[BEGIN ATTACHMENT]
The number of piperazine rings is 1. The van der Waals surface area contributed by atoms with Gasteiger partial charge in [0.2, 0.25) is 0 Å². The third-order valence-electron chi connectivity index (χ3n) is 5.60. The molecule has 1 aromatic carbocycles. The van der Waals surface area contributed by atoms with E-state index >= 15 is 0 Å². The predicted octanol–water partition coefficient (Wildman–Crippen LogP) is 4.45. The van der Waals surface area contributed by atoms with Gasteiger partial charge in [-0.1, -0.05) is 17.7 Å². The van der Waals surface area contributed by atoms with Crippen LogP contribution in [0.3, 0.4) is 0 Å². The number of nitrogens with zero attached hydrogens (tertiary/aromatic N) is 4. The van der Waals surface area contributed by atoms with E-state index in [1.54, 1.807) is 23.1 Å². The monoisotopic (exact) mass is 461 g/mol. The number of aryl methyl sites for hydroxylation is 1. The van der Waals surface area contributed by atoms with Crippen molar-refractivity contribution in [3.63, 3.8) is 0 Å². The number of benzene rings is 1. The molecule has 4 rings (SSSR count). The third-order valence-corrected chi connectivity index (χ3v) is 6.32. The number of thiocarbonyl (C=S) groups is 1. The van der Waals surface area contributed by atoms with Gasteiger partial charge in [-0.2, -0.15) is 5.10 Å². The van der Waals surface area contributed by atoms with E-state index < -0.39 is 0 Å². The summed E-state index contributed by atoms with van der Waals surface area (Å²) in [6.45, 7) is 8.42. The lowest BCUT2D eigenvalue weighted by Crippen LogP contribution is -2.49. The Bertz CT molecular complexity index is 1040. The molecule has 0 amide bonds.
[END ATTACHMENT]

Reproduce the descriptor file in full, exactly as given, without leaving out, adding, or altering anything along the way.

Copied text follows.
The number of piperazine rings is 1. The van der Waals surface area contributed by atoms with Gasteiger partial charge in [0.2, 0.25) is 0 Å². The third-order valence-electron chi connectivity index (χ3n) is 5.60. The molecule has 1 aromatic carbocycles. The van der Waals surface area contributed by atoms with E-state index >= 15 is 0 Å². The predicted octanol–water partition coefficient (Wildman–Crippen LogP) is 4.45. The van der Waals surface area contributed by atoms with Gasteiger partial charge in [-0.1, -0.05) is 17.7 Å². The van der Waals surface area contributed by atoms with Crippen LogP contribution in [0.3, 0.4) is 0 Å². The number of nitrogens with zero attached hydrogens (tertiary/aromatic N) is 4. The van der Waals surface area contributed by atoms with E-state index in [1.54, 1.807) is 23.1 Å². The monoisotopic (exact) mass is 461 g/mol. The number of aryl methyl sites for hydroxylation is 1. The van der Waals surface area contributed by atoms with Crippen molar-refractivity contribution in [3.63, 3.8) is 0 Å². The number of benzene rings is 1. The molecule has 4 rings (SSSR count). The third-order valence-corrected chi connectivity index (χ3v) is 6.32. The number of thiocarbonyl (C=S) groups is 1. The van der Waals surface area contributed by atoms with Gasteiger partial charge in [-0.2, -0.15) is 5.10 Å². The van der Waals surface area contributed by atoms with E-state index < -0.39 is 0 Å². The summed E-state index contributed by atoms with van der Waals surface area (Å²) in [6.45, 7) is 8.42. The lowest BCUT2D eigenvalue weighted by Crippen LogP contribution is -2.49. The Bertz CT molecular complexity index is 1040. The molecule has 0 amide bonds.